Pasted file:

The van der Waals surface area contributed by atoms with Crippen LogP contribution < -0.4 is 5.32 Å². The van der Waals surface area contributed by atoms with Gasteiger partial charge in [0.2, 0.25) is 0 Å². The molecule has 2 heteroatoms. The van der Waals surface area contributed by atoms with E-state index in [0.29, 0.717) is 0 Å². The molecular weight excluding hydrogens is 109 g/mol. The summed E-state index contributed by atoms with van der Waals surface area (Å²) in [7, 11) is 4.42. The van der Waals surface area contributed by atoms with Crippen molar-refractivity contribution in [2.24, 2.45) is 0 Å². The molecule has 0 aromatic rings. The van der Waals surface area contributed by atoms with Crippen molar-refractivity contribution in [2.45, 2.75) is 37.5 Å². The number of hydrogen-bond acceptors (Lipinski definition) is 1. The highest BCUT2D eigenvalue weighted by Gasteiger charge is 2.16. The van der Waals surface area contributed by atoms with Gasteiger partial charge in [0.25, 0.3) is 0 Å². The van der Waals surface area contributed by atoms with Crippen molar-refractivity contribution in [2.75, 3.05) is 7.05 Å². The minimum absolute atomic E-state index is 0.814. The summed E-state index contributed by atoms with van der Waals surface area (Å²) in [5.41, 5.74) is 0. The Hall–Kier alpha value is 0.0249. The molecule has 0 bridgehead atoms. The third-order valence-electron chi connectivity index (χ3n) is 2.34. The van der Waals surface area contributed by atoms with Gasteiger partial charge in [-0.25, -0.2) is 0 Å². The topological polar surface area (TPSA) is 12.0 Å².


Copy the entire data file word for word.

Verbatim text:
The van der Waals surface area contributed by atoms with Crippen LogP contribution < -0.4 is 5.32 Å². The van der Waals surface area contributed by atoms with Gasteiger partial charge in [0.2, 0.25) is 0 Å². The molecule has 2 heteroatoms. The van der Waals surface area contributed by atoms with E-state index in [0.29, 0.717) is 0 Å². The molecular weight excluding hydrogens is 109 g/mol. The summed E-state index contributed by atoms with van der Waals surface area (Å²) in [7, 11) is 4.42. The van der Waals surface area contributed by atoms with Crippen molar-refractivity contribution in [2.24, 2.45) is 0 Å². The molecule has 0 aromatic rings. The van der Waals surface area contributed by atoms with Crippen molar-refractivity contribution in [2.45, 2.75) is 37.5 Å². The number of hydrogen-bond acceptors (Lipinski definition) is 1. The highest BCUT2D eigenvalue weighted by Gasteiger charge is 2.16. The van der Waals surface area contributed by atoms with Gasteiger partial charge in [0.25, 0.3) is 0 Å². The van der Waals surface area contributed by atoms with Crippen molar-refractivity contribution in [2.75, 3.05) is 7.05 Å². The minimum absolute atomic E-state index is 0.814. The summed E-state index contributed by atoms with van der Waals surface area (Å²) in [5.41, 5.74) is 0. The Hall–Kier alpha value is 0.0249. The molecule has 0 bridgehead atoms. The third-order valence-electron chi connectivity index (χ3n) is 2.34. The van der Waals surface area contributed by atoms with Gasteiger partial charge in [-0.25, -0.2) is 0 Å². The topological polar surface area (TPSA) is 12.0 Å².